Growing up on a kid-busy Walnut Creek cul-de-sac in the 1960s, Dan Klitsner was a regular game boy. Hot Wheels cars, card games, tree houses and building Heathkit radios and burglar alarms occupied his time.
Forty years later, nothing has changed.
The 54-year-old founder of KID Group LLC, a San Francisco-based toy invention and licensing firm, rides his bike to work, is a sucker for "Spoons," releases products on multiple platforms and creates games that set off alarms (the good kind) in the industry.
"I would come up with ideas for elaborate robots that involved ripping apart old toys to make new ones," he recalls. "You know, I'm kind of doing the same thing now."
His "Bop It" landed on the market in 1996 as the first in a series of best-selling audio game iterations. The "Bop It" line of toys won multiple Electronic Game of the Year awards from the Toy Retailers Association and were heralded for bop-twisting and pull-flicking the hands-on-video toy genre into a new era.
Plus, they provided Klitsner with 15 solid years of "buffer."
"Before, I had an industrial design group, a place to invent things. After Bop It, I could take chances, try things that are risky," he says.
But in the toy-eat-toy world, you're only as good as your latest megaselling idea. Klitsner's newest release, the Hasbro-licensed Bop It Tetris, may be just what he needs.
At the 2013 American International Toy Fair in early February, Bop It Tetris made its debut, riding at the top of a wave of interactive games, many of them retro reinventions of decades-old toys. It will hit the stores in June.
"Tetris is a worldwide brand, so this entrenches Bop It as evergreen, because Tetris will be around forever," Klitsner predicts.
And who's to doubt him? The tile-matching Tetris game was invented in Russia, exported to the US in 1984, and became an immediate sensation. When a hand-held version launched in 1989, "the greatest video game ever" became a frequently used Tetris pronoun.
Klitsner came up with the idea of combining Tetris with Bop It five years ago. Mapping out grids with pieces of paper, he simplified the game into two light-filled and connected, cubes. After building a prototype he called "Qubis," he made a stop-action video and pitched it to Hasbro.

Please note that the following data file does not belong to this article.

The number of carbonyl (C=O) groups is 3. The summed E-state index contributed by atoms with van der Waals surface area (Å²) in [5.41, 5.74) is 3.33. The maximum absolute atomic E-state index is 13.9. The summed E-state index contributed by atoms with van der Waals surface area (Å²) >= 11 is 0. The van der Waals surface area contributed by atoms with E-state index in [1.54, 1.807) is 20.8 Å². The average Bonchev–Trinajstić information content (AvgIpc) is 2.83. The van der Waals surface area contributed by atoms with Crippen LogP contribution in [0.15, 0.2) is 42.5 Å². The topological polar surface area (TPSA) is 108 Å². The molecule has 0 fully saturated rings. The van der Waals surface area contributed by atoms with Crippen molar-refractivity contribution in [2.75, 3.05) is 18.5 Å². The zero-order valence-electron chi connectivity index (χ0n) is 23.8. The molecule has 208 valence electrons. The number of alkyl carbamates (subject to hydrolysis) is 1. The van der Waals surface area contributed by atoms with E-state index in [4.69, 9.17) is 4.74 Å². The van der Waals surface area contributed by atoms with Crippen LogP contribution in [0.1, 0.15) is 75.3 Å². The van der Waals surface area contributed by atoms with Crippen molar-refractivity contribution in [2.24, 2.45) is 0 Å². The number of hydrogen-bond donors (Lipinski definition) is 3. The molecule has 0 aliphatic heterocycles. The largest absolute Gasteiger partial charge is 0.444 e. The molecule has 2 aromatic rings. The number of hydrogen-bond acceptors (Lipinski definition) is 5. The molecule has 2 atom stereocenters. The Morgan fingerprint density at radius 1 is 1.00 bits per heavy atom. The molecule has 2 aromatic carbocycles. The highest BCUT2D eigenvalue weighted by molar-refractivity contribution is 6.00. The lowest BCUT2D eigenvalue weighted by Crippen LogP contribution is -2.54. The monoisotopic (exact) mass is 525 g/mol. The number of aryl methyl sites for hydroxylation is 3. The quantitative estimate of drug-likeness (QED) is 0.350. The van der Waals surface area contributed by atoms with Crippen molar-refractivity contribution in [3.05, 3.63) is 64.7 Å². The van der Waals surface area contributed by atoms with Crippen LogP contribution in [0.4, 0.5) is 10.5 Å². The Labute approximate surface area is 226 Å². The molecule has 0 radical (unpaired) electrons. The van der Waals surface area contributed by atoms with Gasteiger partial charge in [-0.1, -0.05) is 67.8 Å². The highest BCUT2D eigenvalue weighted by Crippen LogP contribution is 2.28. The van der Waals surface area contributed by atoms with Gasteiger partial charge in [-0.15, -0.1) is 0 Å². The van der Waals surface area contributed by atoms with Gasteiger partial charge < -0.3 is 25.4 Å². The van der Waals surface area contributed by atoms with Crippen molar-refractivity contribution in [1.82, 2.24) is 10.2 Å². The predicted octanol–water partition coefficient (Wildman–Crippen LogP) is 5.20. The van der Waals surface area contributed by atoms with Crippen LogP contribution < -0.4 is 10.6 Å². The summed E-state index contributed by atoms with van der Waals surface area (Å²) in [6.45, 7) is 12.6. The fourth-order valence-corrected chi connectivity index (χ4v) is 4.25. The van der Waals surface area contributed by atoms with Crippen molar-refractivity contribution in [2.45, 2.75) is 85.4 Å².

"It's about a minute long and it took about 30 minutes to shoot the video. After seeing that it looked good on TV, even as rough as it was, they loved it. They licensed it within 30 days."
Then, the project hit the skids, with Hasbro doubting Tetris would agree and traditionalists saying, "Bop It is a classic brand! A stand alone!" or, "It's a neat idea, but it'll never fly."
Selling a toy manufacturer on a new idea is never easy. Licensing is a slippery proposition where desire, drama, rarity, positioning and theatrics jockey for position.
"Having a crude, raw video might have reinforced the idea that it was a new concept," Klitsner suggests. "And the simple satisfaction of fitting a shape into an empty shape -- rotating a 3-D thought in your mind quickly, hitting it, moving on -- was addictive."
Klitsner says passive screen play is all well and good, but leaves people wanting a more physical type of play.
"Most video gaming is all clicking, so it makes the games feel similar," he says.
"Bop It Tetris," as a promotional video shows, involves two-handed twisting, rotational nudging with a finger and aggressively pushing illuminated tiles from right to left. It's not shooting hoops in the schoolyard, but in today's remote control world, it's active.
Klitsner, who grew up rarely sitting still (except to play board games at the dinner table with his fun-loving parents), is thrilled that you can't play his latest invention on a smartphone or a game console.
"Your hand has to twist the light, no button toggling," he says, cheerily. "It's musical, tactile, fast, can't be done on a screen ... and even a little kid can participate."